Dieudonne, as he is known on stage, has responded to the criticism from prominent Jewish figures by threatening to sue them for linking his gesture – a downward straight arm touched at the shoulder by the opposite hand – to the Hitler salute.
He calls the gesture “la quenelle” – the word for an elongated creamed fish dumpling – and says it stands for his anti-Zionist and anti-establishment views, not anti-Semitism.
The gesture has gone viral on social media recently, with mostly young fans displaying it at parties and sports events. Some do it while in the audience at live television shows.
Two soldiers were sanctioned by the army in September for making the gesture in uniform in front of a Paris synagogue.
“It’s the Nazi salute in reverse,” Roger Cukierman, head of the CRIF umbrella group of Jewish organizations, said after complaining about it to Hollande last week.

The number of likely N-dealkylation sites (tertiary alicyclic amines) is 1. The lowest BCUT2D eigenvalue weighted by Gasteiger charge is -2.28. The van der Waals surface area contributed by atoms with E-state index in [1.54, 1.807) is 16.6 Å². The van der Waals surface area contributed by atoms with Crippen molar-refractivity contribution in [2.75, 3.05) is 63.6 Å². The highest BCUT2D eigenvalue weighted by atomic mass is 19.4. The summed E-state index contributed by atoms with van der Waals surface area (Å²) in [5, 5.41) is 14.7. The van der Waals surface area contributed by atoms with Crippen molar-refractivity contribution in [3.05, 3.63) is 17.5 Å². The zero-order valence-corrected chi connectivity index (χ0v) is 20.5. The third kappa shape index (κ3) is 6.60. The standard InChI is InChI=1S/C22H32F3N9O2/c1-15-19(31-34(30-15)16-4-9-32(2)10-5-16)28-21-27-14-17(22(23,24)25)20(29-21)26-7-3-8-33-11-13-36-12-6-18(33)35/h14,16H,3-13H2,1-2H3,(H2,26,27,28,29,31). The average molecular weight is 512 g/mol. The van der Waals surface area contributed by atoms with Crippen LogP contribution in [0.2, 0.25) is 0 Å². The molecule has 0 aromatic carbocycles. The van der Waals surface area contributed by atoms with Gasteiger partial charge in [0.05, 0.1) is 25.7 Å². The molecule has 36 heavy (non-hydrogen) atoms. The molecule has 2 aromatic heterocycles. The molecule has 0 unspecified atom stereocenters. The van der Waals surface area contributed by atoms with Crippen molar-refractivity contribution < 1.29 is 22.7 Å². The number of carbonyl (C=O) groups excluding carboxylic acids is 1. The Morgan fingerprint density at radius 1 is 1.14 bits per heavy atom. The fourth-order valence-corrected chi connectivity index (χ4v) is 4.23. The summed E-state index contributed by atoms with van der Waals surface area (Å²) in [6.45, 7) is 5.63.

“Very clearly, Mr. Dieudonne is developing a nearly professional anti-Semitism under the cover of telling jokes.”
Dieudonne, 46, Paris-born son of a Cameroonian father and French mother, began his comedy career with a Jewish sidekick in the early 1990s and appeared in several films.
Originally active with anti-racist left-wing groups, he began openly criticizing Jews and Israel in 2002 and ran in the European elections two years later with a pro-Palestinian party.
He has been fined several times in France for defaming Jews. Police broke up his one-man-show in a Brussels theater last year for suspected anti-Semitic hate speech, but he was not convicted.
When Radio France’s Patrick Cohen asked on air last week if the media should pay so much attention to him, Dieudonne suggested the journalist should get ready to emigrate.
“When I hear Patrick Cohen speaking, I say to myself, you see, the gas chambers … too bad,” he said.